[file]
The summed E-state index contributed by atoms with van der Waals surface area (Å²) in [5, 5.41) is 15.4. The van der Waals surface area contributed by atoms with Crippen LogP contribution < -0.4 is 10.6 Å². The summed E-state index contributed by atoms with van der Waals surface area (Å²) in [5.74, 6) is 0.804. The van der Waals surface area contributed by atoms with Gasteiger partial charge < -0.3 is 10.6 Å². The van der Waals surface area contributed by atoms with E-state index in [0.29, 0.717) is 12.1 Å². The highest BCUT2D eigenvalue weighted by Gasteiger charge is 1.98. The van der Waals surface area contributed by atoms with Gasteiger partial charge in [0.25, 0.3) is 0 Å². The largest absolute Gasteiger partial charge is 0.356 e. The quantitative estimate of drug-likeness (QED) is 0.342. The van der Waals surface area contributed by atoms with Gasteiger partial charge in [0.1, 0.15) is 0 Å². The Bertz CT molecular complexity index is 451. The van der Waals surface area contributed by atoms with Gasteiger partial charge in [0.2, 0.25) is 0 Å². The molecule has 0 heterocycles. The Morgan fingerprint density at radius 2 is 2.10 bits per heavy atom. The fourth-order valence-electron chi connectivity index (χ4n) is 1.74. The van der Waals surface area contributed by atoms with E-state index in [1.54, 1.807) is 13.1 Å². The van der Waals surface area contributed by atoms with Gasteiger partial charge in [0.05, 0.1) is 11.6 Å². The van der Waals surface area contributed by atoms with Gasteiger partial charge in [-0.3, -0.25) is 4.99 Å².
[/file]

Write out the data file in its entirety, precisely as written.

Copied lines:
The summed E-state index contributed by atoms with van der Waals surface area (Å²) in [5, 5.41) is 15.4. The van der Waals surface area contributed by atoms with Crippen LogP contribution < -0.4 is 10.6 Å². The summed E-state index contributed by atoms with van der Waals surface area (Å²) in [5.74, 6) is 0.804. The van der Waals surface area contributed by atoms with Gasteiger partial charge < -0.3 is 10.6 Å². The van der Waals surface area contributed by atoms with E-state index in [0.29, 0.717) is 12.1 Å². The highest BCUT2D eigenvalue weighted by Gasteiger charge is 1.98. The van der Waals surface area contributed by atoms with Gasteiger partial charge in [0.25, 0.3) is 0 Å². The largest absolute Gasteiger partial charge is 0.356 e. The quantitative estimate of drug-likeness (QED) is 0.342. The van der Waals surface area contributed by atoms with Gasteiger partial charge in [0.1, 0.15) is 0 Å². The Bertz CT molecular complexity index is 451. The van der Waals surface area contributed by atoms with Gasteiger partial charge in [0.2, 0.25) is 0 Å². The molecule has 0 heterocycles. The Morgan fingerprint density at radius 2 is 2.10 bits per heavy atom. The fourth-order valence-electron chi connectivity index (χ4n) is 1.74. The van der Waals surface area contributed by atoms with E-state index in [1.54, 1.807) is 13.1 Å². The van der Waals surface area contributed by atoms with Gasteiger partial charge in [0.05, 0.1) is 11.6 Å². The van der Waals surface area contributed by atoms with Gasteiger partial charge in [-0.3, -0.25) is 4.99 Å².